Congratulations on the Golden Bell Award! It was well deserved.
I just returned from my first semester of junior year. I am in a house with seven other people and I have to say, this is the first year that I have actually felt like a college student and that things have fallen into place. Preparing meals together with my housemates and getting off college hill made me feel like a real person, not just a student.
It is extremely easy to get caught up in the bubble that is college and it is important to remember that there is a whole world outside of midterms and finals. Pretty obvious right? But it is surprising how completely students can begin to think that grades are everything. Yes, of course grades are important, but as Mr. Ramsey said the year I attended the Brown Women in Leadership seminar, it is the contacts you make that will really make the difference.
If you are starting college, if you are just getting used to it or if you are sick of it and ready to quit, please remember how hard you worked to get there and realize that you are truly doing the best you can. Realize that while you might not have gone to a private high school and had personal tutors, you are in all probability much more prepared for the “real world’ than most of your peers because of your educational experience and you should be proud of that. I know that this sounds corny but the members of the ILC that I have had direct contact with are some of the brightest and most promising bunch of students that I have met and it is extremely disheartening to see how much of a toll college can take. Sometimes during finals you have to remind yourself that you are a human and not a machine and that you need to sleep and eat and rest. It is grueling and by the end of it, all I ever want to do is go home and sleep for a week straight. But I also think that we all enjoy that intellectual sprint for some reason.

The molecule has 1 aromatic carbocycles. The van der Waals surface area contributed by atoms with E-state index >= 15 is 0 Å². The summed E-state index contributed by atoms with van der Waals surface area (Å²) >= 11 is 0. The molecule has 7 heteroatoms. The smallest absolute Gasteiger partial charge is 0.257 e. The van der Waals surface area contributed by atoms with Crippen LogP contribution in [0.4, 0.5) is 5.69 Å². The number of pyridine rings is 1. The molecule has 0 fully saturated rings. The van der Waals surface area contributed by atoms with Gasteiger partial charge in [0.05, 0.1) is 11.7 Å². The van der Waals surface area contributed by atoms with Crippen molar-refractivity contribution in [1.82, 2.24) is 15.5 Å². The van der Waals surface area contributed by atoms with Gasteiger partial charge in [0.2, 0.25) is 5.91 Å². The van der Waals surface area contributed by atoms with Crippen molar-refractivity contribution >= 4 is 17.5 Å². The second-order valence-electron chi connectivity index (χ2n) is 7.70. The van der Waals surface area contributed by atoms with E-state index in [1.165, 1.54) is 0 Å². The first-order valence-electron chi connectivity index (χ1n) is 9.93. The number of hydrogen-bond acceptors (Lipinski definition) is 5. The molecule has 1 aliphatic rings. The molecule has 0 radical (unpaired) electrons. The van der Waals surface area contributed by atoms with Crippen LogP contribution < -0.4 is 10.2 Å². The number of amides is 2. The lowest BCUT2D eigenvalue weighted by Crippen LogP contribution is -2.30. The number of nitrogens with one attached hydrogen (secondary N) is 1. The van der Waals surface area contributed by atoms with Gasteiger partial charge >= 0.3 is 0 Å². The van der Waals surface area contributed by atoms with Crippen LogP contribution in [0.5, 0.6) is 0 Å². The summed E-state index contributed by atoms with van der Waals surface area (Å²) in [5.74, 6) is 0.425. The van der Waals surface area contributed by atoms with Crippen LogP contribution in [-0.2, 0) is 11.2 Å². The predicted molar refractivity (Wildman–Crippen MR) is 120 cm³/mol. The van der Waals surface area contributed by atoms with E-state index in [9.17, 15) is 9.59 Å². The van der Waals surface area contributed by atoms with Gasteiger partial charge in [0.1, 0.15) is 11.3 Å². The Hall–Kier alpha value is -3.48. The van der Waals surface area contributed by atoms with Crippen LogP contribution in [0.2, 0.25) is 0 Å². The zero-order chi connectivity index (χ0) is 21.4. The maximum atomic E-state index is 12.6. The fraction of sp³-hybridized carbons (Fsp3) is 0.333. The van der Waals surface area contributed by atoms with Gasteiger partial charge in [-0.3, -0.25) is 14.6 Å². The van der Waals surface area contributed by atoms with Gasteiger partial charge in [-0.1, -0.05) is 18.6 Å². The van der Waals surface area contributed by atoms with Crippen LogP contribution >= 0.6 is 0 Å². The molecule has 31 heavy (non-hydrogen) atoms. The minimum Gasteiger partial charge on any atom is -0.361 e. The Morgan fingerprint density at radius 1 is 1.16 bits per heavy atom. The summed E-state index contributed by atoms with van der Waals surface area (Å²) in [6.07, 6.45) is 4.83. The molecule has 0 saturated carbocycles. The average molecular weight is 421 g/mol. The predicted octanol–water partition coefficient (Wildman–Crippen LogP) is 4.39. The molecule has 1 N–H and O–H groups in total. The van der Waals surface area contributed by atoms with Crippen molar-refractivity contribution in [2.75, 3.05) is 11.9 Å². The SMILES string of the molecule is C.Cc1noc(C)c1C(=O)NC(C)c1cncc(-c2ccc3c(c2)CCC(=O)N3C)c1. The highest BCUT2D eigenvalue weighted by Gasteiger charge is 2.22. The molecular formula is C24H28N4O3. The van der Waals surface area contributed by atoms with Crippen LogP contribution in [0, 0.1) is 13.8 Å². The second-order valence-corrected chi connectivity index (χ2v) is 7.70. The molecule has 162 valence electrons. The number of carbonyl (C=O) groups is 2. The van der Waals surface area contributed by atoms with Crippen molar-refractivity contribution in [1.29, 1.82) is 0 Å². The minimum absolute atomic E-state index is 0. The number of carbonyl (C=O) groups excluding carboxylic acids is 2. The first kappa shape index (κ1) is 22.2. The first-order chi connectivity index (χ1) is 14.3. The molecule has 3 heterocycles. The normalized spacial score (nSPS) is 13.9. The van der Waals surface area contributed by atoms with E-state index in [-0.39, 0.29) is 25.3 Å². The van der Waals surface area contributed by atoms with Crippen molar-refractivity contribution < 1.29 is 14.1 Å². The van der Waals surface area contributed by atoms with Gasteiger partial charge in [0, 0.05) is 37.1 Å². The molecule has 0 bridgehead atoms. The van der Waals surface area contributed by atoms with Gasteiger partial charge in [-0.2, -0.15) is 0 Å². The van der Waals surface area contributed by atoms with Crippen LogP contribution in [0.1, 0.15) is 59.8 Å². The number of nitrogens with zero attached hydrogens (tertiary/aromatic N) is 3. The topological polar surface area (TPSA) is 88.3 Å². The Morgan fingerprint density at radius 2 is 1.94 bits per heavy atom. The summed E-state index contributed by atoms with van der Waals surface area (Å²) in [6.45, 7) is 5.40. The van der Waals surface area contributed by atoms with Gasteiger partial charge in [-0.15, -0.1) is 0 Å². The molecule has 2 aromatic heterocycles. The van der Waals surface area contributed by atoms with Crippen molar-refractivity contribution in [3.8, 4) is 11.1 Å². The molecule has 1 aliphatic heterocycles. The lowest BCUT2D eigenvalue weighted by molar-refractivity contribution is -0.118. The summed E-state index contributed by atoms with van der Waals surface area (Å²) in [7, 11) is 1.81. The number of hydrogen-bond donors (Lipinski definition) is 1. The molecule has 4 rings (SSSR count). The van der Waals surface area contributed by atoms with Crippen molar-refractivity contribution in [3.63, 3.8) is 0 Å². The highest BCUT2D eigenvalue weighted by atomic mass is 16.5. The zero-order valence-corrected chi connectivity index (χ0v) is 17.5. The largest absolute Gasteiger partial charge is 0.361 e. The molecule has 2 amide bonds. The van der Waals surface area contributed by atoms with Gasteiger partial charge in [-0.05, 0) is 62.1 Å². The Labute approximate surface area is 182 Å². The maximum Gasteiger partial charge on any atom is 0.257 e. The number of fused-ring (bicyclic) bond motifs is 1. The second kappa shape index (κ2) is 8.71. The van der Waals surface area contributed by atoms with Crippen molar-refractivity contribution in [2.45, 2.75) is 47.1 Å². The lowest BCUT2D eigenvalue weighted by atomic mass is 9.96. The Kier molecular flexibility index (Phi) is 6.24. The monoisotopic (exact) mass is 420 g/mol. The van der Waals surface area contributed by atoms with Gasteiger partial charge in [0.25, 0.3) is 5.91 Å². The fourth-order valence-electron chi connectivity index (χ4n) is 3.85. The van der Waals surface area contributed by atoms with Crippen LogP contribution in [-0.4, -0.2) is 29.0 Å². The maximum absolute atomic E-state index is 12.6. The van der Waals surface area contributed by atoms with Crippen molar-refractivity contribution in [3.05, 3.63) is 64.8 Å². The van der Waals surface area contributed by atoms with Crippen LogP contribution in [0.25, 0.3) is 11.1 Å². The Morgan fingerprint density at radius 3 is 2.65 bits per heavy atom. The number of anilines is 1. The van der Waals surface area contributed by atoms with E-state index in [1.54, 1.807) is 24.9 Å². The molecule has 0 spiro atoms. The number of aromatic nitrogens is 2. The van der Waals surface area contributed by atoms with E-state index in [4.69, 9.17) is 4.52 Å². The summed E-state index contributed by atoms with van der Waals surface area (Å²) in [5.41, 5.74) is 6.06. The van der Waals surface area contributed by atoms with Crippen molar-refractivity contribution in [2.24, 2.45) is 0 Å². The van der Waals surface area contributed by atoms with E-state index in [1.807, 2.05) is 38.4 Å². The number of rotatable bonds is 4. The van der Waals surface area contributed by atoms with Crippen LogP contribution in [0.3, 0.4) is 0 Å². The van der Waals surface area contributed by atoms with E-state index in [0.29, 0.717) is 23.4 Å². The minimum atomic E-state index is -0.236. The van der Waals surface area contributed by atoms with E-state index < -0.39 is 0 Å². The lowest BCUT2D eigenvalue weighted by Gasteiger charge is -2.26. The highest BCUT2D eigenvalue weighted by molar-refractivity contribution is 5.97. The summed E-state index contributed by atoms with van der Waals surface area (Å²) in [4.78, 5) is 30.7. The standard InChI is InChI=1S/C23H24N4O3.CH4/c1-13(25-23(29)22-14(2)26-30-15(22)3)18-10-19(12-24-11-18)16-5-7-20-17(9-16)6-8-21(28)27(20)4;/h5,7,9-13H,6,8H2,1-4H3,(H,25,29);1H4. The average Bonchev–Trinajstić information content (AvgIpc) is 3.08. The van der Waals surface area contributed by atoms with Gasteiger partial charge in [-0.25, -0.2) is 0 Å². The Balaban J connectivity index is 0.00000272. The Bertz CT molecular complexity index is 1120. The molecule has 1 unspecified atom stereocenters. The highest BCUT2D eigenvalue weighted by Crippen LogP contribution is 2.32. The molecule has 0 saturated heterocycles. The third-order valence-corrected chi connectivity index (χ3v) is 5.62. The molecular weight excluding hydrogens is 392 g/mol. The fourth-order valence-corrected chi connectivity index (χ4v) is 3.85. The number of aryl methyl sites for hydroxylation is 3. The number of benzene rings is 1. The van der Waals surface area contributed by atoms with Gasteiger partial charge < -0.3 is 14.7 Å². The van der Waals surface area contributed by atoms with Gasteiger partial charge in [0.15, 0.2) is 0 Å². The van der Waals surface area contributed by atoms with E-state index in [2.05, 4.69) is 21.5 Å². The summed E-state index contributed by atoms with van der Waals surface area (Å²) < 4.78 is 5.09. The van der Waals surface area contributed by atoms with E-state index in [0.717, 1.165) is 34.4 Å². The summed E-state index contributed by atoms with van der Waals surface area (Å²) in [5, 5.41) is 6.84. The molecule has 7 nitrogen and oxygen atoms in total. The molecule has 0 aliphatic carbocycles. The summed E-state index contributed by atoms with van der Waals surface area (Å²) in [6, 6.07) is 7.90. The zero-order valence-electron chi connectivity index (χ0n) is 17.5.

Ultimately, we go to college because it feels good to learn and to realize how much you can accomplish in the course of a year. It is not about the grades; it is about learning topics that truly interest you that you would want to discuss outside of school. It’s about discovering yourself, your passions, your own limits and your niche in the world.
College is a miniature universe. You find your place in that setting and when you graduate, you try to find that role in the real, much more complicated world. So pick subjects that interest you. When you do, it is surprising how easily good grades will follow. The easiest way to do well in school is to actually care about and be invested in what you are learning. Finding out what you like is the biggest hurdle in college, but it will happen.